Article Digital Transformation through the Digital Workspace
By Insight UK / 7 Jan 2020
By Insight UK / 7 Jan 2020
In its broadest sense, digital transformation can be described as the use of technology to digitise existing processes so they are more efficient and to create entirely new ways of working. This can open up new revenue streams as well as help develop more engaged and motivated employees.
The technologies that comprise this megatrend are numerous, but general consensus dictates they include cloud, mobile, data analytics and Artificial Intelligence (AI).
A digital workspace is an example of all these elements combined, helping organisations to achieve their digital transformation goals.
Almost two fifths of employees miss information at least once a day because they’ve been forced to manage too many communication channels. On average, employees use as many as 30 applications to complete their day-to-day tasks. The use of so many disparate applications is time-consuming, inefficient, and prevents the creation of a consistent user experience. Digital workspaces can aid productivity by providing consolidated and consistent access to applications, they can also provide a single pane of glass interface to all users essential information, freeing time to focus on priorities and collaborative working.
Digital transformation is a journey which includes a change to new ways of working, and any change in working practices can meet resistance unless the workforce is engaged in the process and open to adoption. Digital workspaces help drive employee satisfaction and engagement, fostering trust and loyalty within the workplace.
The consumerisation of IT means employees are more demanding when it comes to technology. Staff want to use the same devices and applications at work as they do in their personal lives and can be less engaged if they’re not given the tools they desire. This has an impact on productivity and can lead to security challenges if users turn to ‘Shadow IT’.
Less than one third of employees say they are happy with their employer’s approach to technology while four fifths of employees have reported a disadvantage at work because they have been unable to use their preferred technology.
Research suggests 67% wish they were able to work from home and 30% state they would choose flexible working over a pay rise if they were only able to choose one perk.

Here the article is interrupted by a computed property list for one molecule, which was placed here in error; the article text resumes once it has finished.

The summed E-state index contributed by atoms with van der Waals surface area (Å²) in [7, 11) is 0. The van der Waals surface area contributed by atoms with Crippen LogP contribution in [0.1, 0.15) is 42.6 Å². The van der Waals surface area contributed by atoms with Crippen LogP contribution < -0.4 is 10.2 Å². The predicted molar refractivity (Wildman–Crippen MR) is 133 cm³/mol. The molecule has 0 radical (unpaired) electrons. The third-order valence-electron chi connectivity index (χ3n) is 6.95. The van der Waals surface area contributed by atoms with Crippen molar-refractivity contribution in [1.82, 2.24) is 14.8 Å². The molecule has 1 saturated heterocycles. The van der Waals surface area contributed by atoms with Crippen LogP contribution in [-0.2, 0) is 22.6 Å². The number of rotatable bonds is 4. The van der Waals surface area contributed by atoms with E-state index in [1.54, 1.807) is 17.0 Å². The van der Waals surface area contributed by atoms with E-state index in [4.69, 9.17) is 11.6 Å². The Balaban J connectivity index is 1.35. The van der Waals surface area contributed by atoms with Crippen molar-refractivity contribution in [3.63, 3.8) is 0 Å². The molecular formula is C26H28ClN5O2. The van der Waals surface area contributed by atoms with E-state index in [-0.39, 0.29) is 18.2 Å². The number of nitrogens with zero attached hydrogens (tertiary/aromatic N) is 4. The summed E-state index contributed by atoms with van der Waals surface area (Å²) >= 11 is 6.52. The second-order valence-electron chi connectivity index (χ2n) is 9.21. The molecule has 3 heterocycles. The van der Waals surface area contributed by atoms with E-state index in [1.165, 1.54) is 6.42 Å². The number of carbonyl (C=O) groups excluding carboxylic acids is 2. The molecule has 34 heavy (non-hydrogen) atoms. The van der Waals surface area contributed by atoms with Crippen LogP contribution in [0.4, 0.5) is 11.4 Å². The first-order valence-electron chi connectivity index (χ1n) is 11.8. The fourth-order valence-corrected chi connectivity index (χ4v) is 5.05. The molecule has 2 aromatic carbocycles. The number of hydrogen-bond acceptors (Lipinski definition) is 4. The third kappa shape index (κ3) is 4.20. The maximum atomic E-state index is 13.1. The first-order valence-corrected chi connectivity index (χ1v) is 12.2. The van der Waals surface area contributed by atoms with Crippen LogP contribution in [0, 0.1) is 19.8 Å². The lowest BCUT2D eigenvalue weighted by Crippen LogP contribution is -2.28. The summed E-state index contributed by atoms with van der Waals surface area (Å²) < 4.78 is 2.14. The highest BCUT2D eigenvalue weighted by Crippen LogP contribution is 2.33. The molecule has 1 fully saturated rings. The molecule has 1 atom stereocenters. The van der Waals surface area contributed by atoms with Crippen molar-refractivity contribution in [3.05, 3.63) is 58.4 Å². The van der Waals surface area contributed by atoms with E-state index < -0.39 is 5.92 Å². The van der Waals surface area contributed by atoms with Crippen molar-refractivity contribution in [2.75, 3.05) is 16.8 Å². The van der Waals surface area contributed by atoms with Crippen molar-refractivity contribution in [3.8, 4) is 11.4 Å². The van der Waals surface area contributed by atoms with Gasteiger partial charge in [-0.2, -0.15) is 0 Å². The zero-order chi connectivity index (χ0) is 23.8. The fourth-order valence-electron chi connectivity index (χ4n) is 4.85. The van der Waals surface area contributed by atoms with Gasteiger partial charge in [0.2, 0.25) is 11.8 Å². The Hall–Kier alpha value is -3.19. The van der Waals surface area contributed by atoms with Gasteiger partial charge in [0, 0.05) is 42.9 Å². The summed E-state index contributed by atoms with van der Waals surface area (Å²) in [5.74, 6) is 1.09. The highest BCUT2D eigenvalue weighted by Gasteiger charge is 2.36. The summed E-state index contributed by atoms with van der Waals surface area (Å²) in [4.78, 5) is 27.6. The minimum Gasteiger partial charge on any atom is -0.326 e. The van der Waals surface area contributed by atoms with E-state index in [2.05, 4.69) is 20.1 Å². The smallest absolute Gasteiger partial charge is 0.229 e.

Digital Workspaces can be used to effectively distribute contextual and relevant company information, driving greater employee engagement. Company-wide emails are too insincere, Intranets are static repositories of what can be outdated information, while internal newsletters are laborious to create, often lost in the ‘noise’, and fail to create a conversation.
Less than half of all internal communications are viewed as relevant by employees and nearly 50% of dissatisfaction is caused by ineffective internal communications.
Then there is the issue of a skills gap – in the IT department and beyond – that can stifle a transformation project. Talent attraction and retention is one of the biggest technology concerns among European organisations, while any solution that requires a high level of technical literacy in the workplace is doomed to failure.
Technology is also playing a role in candidate decisions with 48% saying the technology on offer would influence whether they accepted an offer or not.
Because Insight Digital WorkspaceTM is similar to the technology used by employees in everyday life, organisations that have adopted the platform could have an advantage in negotiations.
In many ways, a digital workspace is the perfect example of the potential of digital transformation.
Advanced communication and collaboration options show how entirely new ways of working can make employees more engaged, productive and fulfilled. But most importantly, it is simple to use and doesn’t add any additional skills burden to the workforce.
To learn more, read our ‘Guide to Digital Workspaces’